For those that have been tracking the development, AWS WAF has proven to be a very easy to use web application firewall service. In fact, it’s been a little too easy. In a matter of moments, you can launch an AWS WAF ruleset at CloudFront or at an application load balancer. There were even some very helpful quick starts from AWS that leveraged Lambda and CloudFront or load balancer request logging to identify rate based threats and auto blacklist, apply honey pot defense mechanisms against bots and scrapers, as well as subscribing to a list of known bad actor IP addresses and have that list blacklisted hourly. All very useful functionality for someone looking to defend a web application against the wiles of the internet. What did you have to trade for all this turn-key goodness? The one thing that everyone who operated a WAF needs, visibility.
In true AWS fashion, they have heard the customer. At the end of August, they launched AWS WAF logging. For each web request, AWS WAF logs now provide raw HTTP/S headers along with information on which AWS WAF rules are triggered. This is useful for troubleshooting custom WAF rules and Managed Rules for AWS WAF. These logs will be made available via Amazon Kinesis Data Firehose in the JSON format.
This provides incredible value for those who need visibility into request headers for requests that traverse AWS WAF. It also maps at a log level the specific request that triggered the AWS WAF rule for archiving. This was a feature once reserved for those fast enough to login to see the request in the console in the narrow window that it was made available there. Now, you can use any old log parsing tool your heart desires to gain visibility in to what the AWS WAF is seeing. This is helpful not only for archiving historic threats, but also for establishing baselines and norms as you develop a logging strategy using AWS WAF.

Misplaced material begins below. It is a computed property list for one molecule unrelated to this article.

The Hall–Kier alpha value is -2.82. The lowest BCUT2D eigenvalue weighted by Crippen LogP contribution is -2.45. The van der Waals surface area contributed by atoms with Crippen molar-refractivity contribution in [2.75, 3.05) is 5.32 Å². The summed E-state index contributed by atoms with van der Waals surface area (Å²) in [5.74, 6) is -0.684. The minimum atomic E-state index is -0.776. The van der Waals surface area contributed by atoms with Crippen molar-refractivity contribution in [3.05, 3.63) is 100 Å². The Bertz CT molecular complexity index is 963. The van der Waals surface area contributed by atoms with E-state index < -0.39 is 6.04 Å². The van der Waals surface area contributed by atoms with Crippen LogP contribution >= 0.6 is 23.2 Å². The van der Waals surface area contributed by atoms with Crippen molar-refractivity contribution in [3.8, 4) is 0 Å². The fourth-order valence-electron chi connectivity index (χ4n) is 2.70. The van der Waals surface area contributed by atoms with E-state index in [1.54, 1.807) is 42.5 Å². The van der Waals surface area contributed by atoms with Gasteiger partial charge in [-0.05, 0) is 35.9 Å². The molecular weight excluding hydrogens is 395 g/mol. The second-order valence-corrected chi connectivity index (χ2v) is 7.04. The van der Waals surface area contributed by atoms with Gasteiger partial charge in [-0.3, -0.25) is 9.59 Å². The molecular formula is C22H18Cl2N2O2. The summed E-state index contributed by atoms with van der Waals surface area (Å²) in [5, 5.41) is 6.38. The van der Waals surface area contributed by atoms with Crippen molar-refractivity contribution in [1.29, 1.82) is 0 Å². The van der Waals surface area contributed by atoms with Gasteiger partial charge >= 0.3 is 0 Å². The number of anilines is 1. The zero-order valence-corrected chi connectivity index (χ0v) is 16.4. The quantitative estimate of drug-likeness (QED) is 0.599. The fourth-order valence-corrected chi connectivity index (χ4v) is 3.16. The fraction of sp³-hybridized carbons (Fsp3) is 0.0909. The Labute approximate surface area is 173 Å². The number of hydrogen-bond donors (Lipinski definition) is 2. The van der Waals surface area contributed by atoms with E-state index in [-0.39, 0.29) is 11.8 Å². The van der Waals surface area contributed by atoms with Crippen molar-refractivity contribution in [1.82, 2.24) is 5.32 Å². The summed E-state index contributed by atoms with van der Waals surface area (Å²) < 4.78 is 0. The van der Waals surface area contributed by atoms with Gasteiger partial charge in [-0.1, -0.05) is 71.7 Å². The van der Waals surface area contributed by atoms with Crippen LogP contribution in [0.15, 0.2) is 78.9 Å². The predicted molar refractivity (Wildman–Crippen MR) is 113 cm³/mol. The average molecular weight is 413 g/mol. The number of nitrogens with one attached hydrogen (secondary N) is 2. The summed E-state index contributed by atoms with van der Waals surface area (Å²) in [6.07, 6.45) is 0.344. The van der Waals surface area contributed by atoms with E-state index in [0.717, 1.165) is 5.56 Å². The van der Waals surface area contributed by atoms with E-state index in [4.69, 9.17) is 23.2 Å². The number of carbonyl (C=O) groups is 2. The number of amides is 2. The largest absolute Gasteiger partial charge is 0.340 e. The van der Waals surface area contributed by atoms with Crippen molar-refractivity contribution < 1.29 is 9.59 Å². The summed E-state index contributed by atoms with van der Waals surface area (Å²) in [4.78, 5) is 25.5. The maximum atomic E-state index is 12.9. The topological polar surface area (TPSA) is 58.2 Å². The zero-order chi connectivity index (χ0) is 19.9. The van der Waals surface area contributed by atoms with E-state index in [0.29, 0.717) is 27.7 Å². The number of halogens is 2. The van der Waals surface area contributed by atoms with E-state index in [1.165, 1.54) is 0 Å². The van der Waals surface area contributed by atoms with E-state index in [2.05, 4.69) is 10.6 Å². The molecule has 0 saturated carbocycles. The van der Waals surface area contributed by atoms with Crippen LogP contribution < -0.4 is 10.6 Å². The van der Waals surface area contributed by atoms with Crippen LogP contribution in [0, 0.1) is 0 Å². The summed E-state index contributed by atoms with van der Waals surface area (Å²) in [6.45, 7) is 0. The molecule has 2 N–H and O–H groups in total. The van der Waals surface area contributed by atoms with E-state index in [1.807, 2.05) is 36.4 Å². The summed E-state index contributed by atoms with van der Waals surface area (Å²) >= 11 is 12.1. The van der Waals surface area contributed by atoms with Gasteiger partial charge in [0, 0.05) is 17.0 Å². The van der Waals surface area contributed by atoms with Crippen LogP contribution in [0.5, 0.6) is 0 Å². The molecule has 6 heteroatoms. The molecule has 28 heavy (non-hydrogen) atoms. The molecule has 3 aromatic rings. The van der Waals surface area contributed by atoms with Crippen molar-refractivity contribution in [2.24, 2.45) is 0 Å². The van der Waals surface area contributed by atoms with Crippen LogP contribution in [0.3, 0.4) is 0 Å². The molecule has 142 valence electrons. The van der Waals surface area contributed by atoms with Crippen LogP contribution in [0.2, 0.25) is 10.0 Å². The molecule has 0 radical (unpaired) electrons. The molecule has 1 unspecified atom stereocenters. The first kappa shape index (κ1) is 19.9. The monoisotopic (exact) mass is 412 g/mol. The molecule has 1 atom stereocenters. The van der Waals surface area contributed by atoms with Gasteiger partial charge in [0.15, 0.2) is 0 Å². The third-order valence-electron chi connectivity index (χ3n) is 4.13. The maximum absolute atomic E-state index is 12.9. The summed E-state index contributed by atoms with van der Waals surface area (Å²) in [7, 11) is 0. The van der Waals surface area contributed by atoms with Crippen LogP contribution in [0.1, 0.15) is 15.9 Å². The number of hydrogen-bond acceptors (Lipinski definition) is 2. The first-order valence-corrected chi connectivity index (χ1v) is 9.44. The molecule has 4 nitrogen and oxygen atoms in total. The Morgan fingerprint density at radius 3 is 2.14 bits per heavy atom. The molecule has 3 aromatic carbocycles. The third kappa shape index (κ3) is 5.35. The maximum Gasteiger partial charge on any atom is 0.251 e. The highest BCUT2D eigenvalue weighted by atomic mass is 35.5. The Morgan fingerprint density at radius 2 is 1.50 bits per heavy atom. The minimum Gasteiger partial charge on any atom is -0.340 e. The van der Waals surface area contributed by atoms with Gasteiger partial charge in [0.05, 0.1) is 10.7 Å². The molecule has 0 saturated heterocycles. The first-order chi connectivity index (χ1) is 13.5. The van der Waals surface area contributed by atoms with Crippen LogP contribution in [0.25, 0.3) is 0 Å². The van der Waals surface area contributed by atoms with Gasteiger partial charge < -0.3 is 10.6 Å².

For now, there is a dependency on Kinesis Firehose. I am not knocking Firehose at all. It is a robust way to ingest stream data such as logs. However, as of this writing, the firehose offering specifically is not yet on the FedRamp road map which may preclude some Government agency adoption. For those who are ready to adopt a pipeline for log analytics such as AWS WAF Firehose, the future is here.
To get started, you simply create an instance of Kinesis data firehose in the appropriate AWS account. From here, you can also choose the target for your log stream, be it S3, ElasticSearch, or RedShift. You can also leverage third party log aggregation and analytics tools for advanced monitoring of AWS WAF request traffic. You’ll notice in the AWS WAF service Web ACL there is a new tab at the top where you can enable logs for the Web ACL. When configuring, customers also have the option of redacting fields from web requests that they do not want to be logged. Like most AWS service like this, the service itself is free! You only pay for the resources that are generated as a part of using it, such as S3 storage costs for the logs.
Give it a shot!